Photo shows a black crested gibbon, one of the most endangered species in the world, climbing trees in a forest near Dali's Nanjian County, northwest Wuliang Mountains, Yunnan Province.
A photo an endangered black crested gibbon was taken recently in a forest near Dali's Nanjian County, northwest Wuliang Mountains,Yunnan Province.
Analysis confirmed that there are few black crested gibbons living in the area near Nanjian County, northwest Wuliang Mountains. But the trace of them has not been collected yet, and the exact number is not clear too. The degradation of habitation is one of the main reasons that make the specie endangered. Protection for black crested gibbon needs to be strengthened, introduced by Chang Xueke, director of Wuliangshan National Nature Reserve.
"In late March, I found the gibbon firstly in a forest on Wuliang Mountains and then captured a image of it immediately at that moment. But it disappeared soon in the forest. In the following five months, I can often hear the sounds of it, so did some villagers. According to my own experience, there should be more black crested gibbons living in the forest ." said Luo Kaichun, a forest ranger who had captured the first image of a femina black crested gibbon.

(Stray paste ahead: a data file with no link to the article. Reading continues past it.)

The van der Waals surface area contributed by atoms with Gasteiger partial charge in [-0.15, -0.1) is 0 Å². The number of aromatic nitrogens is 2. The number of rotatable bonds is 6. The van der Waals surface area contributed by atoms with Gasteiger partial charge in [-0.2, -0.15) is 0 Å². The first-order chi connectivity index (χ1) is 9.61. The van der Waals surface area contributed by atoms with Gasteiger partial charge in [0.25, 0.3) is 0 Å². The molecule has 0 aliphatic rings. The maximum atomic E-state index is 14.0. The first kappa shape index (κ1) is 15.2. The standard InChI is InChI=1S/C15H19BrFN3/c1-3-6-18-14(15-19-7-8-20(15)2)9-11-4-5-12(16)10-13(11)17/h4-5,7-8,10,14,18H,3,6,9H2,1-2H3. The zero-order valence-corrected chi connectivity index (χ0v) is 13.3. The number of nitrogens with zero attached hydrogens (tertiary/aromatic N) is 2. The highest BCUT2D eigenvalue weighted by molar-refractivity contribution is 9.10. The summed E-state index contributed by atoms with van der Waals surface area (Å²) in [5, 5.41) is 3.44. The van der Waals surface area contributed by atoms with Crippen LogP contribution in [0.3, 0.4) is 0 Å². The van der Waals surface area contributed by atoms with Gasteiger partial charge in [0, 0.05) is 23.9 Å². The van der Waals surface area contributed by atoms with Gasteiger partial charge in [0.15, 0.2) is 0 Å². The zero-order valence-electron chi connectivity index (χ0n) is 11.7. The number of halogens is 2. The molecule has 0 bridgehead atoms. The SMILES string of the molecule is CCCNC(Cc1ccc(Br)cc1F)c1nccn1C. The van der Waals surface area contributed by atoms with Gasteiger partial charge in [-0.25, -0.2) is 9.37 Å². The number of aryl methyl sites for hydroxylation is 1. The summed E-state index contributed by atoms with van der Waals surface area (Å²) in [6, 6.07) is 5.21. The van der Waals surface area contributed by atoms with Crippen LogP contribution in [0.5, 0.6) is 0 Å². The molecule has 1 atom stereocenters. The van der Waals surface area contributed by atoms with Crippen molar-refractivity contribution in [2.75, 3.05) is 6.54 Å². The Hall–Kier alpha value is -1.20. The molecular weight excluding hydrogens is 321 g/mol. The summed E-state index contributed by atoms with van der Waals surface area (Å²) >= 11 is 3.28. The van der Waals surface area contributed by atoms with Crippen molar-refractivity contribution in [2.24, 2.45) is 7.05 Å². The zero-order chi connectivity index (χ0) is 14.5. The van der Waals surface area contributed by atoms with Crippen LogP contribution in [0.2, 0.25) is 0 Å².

In addition, he had also found droppings of the gibbon and collected the sounds of it, which has provided evidence for the existence of black crested gibbon in this region again.
Black crested gibbon, which is listed as critically endangered on the IUCN red List, is a medium-sized gibbon with a weight of 7~10 kg and a length of 400~550 mm and has no tail. The black crested gibbon has a discontinuous distribution across southwestern China, northwestern Laos, and northern Vietnam, whose habitation are mainly in tropical rain forest and in subtropical broad-leaved evergreen forests, with an elevation of 1000 to 2500 meters above the sea level.
According to statistics, the total number of black crested gibbon living in the wild is less than 1300 worldwide. Except those in Vietnam and Laos, there are about 1000 remained in central and southwest Yunnan. (Editors:Hysung, Minnie Mao)